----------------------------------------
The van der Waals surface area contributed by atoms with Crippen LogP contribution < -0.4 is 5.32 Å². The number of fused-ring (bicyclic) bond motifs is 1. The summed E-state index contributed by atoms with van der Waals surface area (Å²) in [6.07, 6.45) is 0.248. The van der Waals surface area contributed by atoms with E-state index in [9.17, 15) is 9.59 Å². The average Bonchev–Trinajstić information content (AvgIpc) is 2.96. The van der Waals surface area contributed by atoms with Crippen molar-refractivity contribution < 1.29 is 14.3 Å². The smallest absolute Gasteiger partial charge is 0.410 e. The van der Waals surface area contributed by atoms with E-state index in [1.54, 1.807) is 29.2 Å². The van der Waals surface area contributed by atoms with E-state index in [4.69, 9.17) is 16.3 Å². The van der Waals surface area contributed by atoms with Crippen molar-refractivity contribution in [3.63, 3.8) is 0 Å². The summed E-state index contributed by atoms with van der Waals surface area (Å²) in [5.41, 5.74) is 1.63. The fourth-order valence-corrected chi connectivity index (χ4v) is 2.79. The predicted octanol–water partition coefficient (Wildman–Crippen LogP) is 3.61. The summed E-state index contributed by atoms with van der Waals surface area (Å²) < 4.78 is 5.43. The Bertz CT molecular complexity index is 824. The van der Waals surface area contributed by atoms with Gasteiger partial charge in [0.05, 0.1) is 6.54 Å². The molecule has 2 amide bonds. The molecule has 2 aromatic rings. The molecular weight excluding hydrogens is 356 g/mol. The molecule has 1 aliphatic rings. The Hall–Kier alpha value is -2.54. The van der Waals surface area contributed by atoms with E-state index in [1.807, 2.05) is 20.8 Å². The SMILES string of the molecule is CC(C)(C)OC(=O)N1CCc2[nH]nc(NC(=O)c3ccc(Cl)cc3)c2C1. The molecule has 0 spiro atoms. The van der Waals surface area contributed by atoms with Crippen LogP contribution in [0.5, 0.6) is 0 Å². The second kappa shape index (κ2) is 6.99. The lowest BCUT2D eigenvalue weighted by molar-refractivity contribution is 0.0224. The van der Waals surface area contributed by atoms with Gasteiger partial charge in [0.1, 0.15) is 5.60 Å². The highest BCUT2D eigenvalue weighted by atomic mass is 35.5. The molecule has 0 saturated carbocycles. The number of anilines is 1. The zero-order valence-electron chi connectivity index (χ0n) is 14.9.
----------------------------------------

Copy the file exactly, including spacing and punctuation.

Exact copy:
The van der Waals surface area contributed by atoms with Crippen LogP contribution < -0.4 is 5.32 Å². The number of fused-ring (bicyclic) bond motifs is 1. The summed E-state index contributed by atoms with van der Waals surface area (Å²) in [6.07, 6.45) is 0.248. The van der Waals surface area contributed by atoms with E-state index in [9.17, 15) is 9.59 Å². The average Bonchev–Trinajstić information content (AvgIpc) is 2.96. The van der Waals surface area contributed by atoms with Crippen molar-refractivity contribution < 1.29 is 14.3 Å². The smallest absolute Gasteiger partial charge is 0.410 e. The van der Waals surface area contributed by atoms with E-state index in [1.54, 1.807) is 29.2 Å². The van der Waals surface area contributed by atoms with E-state index in [4.69, 9.17) is 16.3 Å². The van der Waals surface area contributed by atoms with Crippen molar-refractivity contribution in [3.63, 3.8) is 0 Å². The summed E-state index contributed by atoms with van der Waals surface area (Å²) in [5.41, 5.74) is 1.63. The fourth-order valence-corrected chi connectivity index (χ4v) is 2.79. The predicted octanol–water partition coefficient (Wildman–Crippen LogP) is 3.61. The summed E-state index contributed by atoms with van der Waals surface area (Å²) < 4.78 is 5.43. The Bertz CT molecular complexity index is 824. The van der Waals surface area contributed by atoms with Gasteiger partial charge in [0.05, 0.1) is 6.54 Å². The molecule has 2 amide bonds. The molecule has 2 aromatic rings. The molecular weight excluding hydrogens is 356 g/mol. The molecule has 1 aliphatic rings. The Hall–Kier alpha value is -2.54. The van der Waals surface area contributed by atoms with E-state index in [1.807, 2.05) is 20.8 Å². The SMILES string of the molecule is CC(C)(C)OC(=O)N1CCc2[nH]nc(NC(=O)c3ccc(Cl)cc3)c2C1. The molecule has 0 spiro atoms. The van der Waals surface area contributed by atoms with Crippen LogP contribution in [0.5, 0.6) is 0 Å². The second kappa shape index (κ2) is 6.99. The lowest BCUT2D eigenvalue weighted by molar-refractivity contribution is 0.0224. The van der Waals surface area contributed by atoms with Gasteiger partial charge in [0.1, 0.15) is 5.60 Å². The highest BCUT2D eigenvalue weighted by atomic mass is 35.5. The molecule has 0 saturated carbocycles. The number of anilines is 1. The zero-order valence-electron chi connectivity index (χ0n) is 14.9.